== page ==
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Judy Collins returns to Café Carlyle, May 5-16
(Published: April 14, 2015)

Judy Collins' unique artistry has captivated audiences for over fifty years and landed her a spot in the Grammy Hall of Fame. Stephen Holden of The New York Times has praised her for evoking "the kind of ethereal, far-sighted reflection that is her special artistic territory." Café Carlyle welcomes back the legendary singer-songwriter for a two-week solo engagement, May 5-16.

Performances will take place Tuesday - Saturday at 8:45pm (no show on Saturday, May 9). Reservations made by phone at 212.744.1600 are $110 ($160 for premium seating, $65 for bar seating) Tuesday - Thursday; and $125 ($175 for premium seating, $75 for bar seating) on Friday and Saturday. Reservations made online at www.ticketweb.com are $120 ($175 for premium seating) Tuesday - Thursday; and $135 ($190 for premium seating) on Friday and Saturday. Café Carlyle is located in The Carlyle, A Rosewood Hotel (35 East 76th Street, at Madison Avenue).

About Judy Collins

Judy Collins has inspired audiences with sublime vocals, boldly vulnerable songwriting, personal life triumphs, and a firm commitment to social activism. In the 1960s, she evoked both the idealism and steely determination of a generation united against social and environmental injustices. Five decades later, her luminescent presence shines brightly as new generations bask in the glow of her iconic 50-album body of work, and heed inspiration from her spiritual discipline to thrive in the music industry for half a century.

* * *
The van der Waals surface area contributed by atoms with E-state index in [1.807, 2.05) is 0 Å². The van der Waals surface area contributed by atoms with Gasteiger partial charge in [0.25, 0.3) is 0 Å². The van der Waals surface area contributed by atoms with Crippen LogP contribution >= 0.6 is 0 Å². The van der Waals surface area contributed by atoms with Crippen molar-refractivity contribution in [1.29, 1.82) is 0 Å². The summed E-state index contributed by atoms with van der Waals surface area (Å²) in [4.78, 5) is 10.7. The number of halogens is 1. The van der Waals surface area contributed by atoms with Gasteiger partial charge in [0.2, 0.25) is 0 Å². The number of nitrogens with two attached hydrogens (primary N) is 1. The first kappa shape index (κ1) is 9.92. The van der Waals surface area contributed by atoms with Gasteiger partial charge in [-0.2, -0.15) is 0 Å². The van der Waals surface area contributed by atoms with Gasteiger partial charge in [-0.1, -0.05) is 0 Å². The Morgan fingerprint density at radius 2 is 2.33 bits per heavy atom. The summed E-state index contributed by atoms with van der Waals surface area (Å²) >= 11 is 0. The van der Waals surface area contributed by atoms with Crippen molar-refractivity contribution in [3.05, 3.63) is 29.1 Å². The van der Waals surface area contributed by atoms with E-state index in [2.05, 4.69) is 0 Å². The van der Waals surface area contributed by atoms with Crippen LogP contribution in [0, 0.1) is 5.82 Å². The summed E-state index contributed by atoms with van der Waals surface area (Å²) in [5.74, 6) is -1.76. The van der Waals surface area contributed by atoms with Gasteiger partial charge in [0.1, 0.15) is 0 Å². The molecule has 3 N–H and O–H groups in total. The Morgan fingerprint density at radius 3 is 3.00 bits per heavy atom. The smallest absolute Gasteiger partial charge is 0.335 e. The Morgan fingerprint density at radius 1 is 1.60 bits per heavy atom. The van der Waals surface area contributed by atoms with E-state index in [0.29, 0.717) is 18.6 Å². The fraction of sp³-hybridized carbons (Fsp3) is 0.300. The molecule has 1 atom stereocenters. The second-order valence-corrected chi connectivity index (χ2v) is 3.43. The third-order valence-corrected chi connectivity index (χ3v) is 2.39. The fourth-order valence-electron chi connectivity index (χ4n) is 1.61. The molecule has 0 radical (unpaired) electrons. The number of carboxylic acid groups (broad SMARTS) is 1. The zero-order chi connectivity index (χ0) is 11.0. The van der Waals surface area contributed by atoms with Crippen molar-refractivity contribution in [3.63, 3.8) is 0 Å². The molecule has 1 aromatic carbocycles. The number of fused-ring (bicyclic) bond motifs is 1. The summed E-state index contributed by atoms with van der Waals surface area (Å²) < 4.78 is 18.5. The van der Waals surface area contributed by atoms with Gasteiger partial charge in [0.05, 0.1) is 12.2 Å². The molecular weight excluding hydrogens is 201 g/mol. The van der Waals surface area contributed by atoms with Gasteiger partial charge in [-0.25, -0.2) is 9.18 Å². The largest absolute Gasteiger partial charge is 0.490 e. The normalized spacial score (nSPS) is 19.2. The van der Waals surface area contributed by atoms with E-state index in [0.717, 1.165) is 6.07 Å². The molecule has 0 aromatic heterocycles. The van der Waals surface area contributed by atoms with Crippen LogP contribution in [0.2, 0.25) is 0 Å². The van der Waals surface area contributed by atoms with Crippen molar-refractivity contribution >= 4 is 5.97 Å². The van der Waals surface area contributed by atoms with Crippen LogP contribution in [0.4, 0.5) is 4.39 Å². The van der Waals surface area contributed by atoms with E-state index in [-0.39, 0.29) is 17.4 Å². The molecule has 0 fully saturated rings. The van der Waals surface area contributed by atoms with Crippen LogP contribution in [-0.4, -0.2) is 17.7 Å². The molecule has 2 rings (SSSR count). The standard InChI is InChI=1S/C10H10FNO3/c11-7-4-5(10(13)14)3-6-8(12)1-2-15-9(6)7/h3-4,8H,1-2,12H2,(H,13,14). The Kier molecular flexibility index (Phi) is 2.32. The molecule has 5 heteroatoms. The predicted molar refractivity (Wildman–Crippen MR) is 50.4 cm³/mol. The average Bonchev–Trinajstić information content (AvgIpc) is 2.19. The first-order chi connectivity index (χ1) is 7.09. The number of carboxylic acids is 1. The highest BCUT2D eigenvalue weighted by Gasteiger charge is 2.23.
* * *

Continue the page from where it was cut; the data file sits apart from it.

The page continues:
The award-winning singer-songwriter is esteemed for her imaginative interpretations of traditional and contemporary folk standards and her own poetically poignant original compositions. Her stunning rendition of Joni Mitchell's "Both Sides Now" from her landmark 1967 album, Wildflowers, has been entered into the Grammy Hall of Fame. Judy's dreamy and sweetly intimate version of "Send in the Clowns," a ballad written by Stephen Sondheim for the Broadway musical A Little Night Music, won "Song of the Year" at the 1975 Grammy Awards. She's garnered several top-ten hits gold- and platinum-selling albums. Recently, contemporary and classic artists such as Rufus Wainwright, Shawn Colvin, Arlo Gutherie, Joan Baez, and Leonard Cohen honored her legacy with the album Born to the Breed: A Tribute to Judy Collins.

Judy began her impressive music career at 13 as a piano prodigy dazzling audiences performing Mozart's "Concerto for Two Pianos," but the hardluck tales and rugged sensitivity of folk revival music by artists such as Woody Guthrie and Pete Seeger seduced her away from a life as a concert pianist. Her path pointed to a lifelong love affair with the guitar and pursuit of emotional truth in lyrics. The focus and regimented practice of classical music, however, would be a source of strength to her inner core as she navigated the highs and lows of the music business.